Norbert Haug believes Bridgestone should consider altering its method for visibly distinguishing the two compounds of tyres on offer at grands prix in 2009.

Norbert Haug believes Bridgestone should consider altering its method for visibly distinguishing the two compounds of tyres on offer at grands prix in 2009.

With grooves being replaced by slicks for this season, it was no longer possible to paint the inside of a middle groove of the softest tyres white.

A month before the 2009 season, following extensive winter testing, F1's official tyre supplier said it would instead paint green circles around the inside and outside edges of the sidewalls.

The colour green was selected to show Bridgestone's support for the FIA's Make Cars Green environmental campaign.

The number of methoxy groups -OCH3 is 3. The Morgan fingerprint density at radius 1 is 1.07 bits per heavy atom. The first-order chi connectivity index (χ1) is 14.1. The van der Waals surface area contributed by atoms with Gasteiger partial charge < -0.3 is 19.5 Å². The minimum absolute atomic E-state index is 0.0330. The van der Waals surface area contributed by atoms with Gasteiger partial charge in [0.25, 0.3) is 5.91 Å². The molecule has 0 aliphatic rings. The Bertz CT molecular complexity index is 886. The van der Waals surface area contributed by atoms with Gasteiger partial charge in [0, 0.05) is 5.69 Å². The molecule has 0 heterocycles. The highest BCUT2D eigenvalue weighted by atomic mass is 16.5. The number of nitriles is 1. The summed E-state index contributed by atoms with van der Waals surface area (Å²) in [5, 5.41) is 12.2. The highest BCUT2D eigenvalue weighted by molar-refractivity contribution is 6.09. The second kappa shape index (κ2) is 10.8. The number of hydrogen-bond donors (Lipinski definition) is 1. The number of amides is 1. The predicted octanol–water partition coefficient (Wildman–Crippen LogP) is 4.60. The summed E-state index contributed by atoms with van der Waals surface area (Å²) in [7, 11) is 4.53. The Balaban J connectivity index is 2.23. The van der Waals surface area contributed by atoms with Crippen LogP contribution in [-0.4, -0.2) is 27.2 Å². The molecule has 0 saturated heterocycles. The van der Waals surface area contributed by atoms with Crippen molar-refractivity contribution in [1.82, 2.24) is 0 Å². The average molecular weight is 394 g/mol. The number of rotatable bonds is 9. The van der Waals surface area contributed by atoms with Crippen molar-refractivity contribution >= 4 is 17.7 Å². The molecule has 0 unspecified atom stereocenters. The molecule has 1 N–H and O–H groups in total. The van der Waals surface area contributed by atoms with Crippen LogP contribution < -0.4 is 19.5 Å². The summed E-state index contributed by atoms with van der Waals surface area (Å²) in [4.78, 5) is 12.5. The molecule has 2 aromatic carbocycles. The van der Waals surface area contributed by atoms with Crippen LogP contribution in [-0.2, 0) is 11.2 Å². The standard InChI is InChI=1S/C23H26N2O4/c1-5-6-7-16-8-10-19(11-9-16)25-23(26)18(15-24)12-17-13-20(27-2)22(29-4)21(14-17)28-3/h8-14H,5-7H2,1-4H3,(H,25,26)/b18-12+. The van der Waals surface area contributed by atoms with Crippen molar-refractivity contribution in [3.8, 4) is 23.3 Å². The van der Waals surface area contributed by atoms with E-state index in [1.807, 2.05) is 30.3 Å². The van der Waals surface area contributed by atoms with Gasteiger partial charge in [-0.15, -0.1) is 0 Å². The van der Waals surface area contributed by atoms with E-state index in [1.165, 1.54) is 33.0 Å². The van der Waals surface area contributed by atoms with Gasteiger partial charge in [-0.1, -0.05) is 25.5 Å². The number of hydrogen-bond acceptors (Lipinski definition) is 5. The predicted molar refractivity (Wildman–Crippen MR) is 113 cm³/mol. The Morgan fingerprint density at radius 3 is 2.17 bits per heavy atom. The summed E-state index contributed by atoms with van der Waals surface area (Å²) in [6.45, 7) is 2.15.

However, in Melbourne last weekend, television viewers - including teams figures in the garages and on the pitwall - at times expressed difficulty in identifying the green markings.

The problem may have been worsened by the evening sun.

To heighten the importance of the matter, the significance of the tyres being used this season has increased, given Bridgestone's new policy of skipping a specification.

For example, in Melbourne the 'medium' tyre was the specification of choice in the race, because the much softer 'super soft' significantly lost performance even after a lap or two.

"Perhaps the contrast of white on black is better than green on black," Mercedes' Haug admitted to motorsport-total.com. "It is something to think about," he added.

 

 

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